In your video the honey appears to flow easily- relatively high moisture content?

If you are able to clear bees from your flow supers through your abandonment method- and then harvest them over a trough to catch the leaks- perhaps you can have your cake and eat it too. Of course that would remove one of the big advantages of the flow frames- harvesting on the hive. But it would still be easier than spinning frames I should think? Also (I believe) there IS an advantage in honey clarity and aroma in flow honey over traditionally extracted. I truly believe more flavor is preserved using flow frames, though it is subtle.

We have run flow frames in the hybrid supers- and in that configuration the outermost face of the outermost two flow frames does have more bee-space and the bees do cap it out further. In your video above you can see a few lines of the plastic cells poking out through the wax cappings showing that the frames is capped just at the surface. I have wondered if more leaking occurs when they are capped at or just below that surface? Your tests may confirm that. However in that hybrid set up we also did get more bridging from the flow frames to the adjacent regular frames- and maybe that could cause ruptures?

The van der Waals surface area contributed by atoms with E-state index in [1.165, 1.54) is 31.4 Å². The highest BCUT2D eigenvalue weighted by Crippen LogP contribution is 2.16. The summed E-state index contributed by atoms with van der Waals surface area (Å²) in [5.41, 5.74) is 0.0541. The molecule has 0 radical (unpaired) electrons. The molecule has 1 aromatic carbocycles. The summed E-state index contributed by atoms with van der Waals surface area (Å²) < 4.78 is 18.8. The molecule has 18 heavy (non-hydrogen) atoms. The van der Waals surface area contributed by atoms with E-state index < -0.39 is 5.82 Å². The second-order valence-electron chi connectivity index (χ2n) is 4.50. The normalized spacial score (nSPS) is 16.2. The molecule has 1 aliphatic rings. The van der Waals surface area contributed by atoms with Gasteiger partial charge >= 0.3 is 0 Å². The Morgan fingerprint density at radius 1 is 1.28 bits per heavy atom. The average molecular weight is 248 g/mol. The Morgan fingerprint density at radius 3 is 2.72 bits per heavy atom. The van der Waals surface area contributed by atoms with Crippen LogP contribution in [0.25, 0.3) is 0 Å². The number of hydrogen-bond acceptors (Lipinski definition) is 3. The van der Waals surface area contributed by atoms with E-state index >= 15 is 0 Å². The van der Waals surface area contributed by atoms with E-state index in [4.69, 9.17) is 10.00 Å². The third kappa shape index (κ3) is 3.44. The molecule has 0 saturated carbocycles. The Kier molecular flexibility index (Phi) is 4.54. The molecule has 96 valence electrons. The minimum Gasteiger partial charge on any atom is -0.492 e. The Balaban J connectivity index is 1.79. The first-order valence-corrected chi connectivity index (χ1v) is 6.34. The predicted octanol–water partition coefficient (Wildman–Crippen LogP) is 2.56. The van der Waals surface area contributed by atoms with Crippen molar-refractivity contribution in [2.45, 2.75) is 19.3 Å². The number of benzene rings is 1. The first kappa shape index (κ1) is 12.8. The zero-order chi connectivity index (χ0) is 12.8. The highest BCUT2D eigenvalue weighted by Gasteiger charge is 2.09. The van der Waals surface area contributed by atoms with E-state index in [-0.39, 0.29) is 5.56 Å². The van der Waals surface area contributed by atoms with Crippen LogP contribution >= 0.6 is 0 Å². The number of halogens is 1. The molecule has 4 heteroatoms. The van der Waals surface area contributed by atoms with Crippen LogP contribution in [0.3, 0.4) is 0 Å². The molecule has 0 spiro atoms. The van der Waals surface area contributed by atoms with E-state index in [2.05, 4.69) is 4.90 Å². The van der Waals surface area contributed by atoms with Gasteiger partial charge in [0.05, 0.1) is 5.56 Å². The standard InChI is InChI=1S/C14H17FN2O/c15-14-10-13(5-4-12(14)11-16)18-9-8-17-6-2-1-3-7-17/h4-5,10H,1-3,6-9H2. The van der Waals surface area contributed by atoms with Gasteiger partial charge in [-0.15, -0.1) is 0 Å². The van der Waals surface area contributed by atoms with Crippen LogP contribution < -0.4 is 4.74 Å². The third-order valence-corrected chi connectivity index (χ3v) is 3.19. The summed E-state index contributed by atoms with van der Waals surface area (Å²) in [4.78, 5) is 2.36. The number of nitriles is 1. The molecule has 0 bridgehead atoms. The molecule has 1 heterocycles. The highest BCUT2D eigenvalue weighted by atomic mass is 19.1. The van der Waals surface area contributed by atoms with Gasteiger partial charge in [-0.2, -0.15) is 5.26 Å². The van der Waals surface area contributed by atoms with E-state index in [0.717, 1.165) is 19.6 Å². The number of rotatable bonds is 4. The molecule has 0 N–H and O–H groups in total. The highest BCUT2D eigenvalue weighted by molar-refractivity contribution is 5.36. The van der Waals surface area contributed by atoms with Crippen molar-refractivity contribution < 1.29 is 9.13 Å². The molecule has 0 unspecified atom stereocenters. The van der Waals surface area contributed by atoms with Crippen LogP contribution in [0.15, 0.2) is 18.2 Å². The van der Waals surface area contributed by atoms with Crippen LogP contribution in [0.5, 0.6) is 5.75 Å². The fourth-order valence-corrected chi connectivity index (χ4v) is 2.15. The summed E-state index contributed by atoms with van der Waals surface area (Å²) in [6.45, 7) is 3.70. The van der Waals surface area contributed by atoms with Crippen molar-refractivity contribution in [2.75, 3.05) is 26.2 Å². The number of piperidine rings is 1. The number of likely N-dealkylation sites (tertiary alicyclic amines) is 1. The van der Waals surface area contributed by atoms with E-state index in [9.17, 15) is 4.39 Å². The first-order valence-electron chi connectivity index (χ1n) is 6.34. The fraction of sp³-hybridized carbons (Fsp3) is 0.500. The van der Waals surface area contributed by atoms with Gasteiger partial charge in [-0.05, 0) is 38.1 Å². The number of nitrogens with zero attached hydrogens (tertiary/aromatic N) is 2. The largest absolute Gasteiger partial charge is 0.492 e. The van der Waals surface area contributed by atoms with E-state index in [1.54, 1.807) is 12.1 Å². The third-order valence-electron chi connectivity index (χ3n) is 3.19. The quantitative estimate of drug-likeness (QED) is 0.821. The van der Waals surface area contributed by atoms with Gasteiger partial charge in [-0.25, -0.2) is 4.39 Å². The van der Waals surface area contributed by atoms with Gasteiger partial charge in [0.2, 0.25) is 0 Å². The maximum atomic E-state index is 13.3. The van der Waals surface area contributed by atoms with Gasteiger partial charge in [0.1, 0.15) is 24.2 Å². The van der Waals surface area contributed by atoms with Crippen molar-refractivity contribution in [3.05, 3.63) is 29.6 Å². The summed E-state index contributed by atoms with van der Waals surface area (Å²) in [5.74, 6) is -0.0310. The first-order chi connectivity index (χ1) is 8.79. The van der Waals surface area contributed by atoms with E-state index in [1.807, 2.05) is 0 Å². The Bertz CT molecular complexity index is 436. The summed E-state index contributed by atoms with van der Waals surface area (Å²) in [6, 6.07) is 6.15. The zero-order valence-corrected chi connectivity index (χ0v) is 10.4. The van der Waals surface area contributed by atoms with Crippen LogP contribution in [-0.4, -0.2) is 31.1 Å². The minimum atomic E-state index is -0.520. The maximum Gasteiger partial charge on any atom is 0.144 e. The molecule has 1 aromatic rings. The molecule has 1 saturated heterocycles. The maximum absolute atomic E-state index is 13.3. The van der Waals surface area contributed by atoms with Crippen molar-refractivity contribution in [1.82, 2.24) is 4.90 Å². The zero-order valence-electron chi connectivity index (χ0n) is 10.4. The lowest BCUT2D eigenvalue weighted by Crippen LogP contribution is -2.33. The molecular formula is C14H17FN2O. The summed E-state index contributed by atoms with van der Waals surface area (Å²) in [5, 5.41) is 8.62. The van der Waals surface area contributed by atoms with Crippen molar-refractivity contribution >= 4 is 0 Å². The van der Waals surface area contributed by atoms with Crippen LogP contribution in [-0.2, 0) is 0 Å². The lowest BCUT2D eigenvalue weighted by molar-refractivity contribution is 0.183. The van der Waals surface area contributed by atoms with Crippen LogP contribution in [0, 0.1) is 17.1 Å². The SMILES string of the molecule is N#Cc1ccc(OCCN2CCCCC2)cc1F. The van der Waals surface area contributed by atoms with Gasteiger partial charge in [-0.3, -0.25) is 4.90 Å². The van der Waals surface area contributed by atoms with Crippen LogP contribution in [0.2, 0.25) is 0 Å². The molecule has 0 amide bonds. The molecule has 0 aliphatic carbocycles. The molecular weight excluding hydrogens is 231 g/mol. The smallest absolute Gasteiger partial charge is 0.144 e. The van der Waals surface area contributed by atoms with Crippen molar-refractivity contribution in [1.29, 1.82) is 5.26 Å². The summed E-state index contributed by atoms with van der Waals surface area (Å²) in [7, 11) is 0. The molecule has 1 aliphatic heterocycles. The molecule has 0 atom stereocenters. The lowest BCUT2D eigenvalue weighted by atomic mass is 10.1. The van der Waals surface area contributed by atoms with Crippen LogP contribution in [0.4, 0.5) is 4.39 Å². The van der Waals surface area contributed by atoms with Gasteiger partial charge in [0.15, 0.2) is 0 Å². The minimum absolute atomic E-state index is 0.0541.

Ah- so many variables!

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But jeff- you are a force of nature!

We are not all superhuman like you. Nowadays most of my hives are traditional and I have done a fair amount of hand spinning this year, and yes I agree it can be done efficiently with experience. However I also had the pleasure of harvesting my flow frames- and I tell you- IT WAS AN ABSOLUTE treat! It was so easy I had to laugh. There was literally nothing to it. I harvested one hive using the bucket method- with a filter in line. The honey went into the bucket and then directly into jars. No cappings, no steam knife, no spinner, no stickies: virtually no work. I also did not see any leaking this year- and no ill affects on my bees.

You are very efficient in how you work- and very experienced. And I also think that spinning a large number of frames in a single go is much more efficient than just spinning one or two boxes. The clean up is similar if you do 20 boxes or one.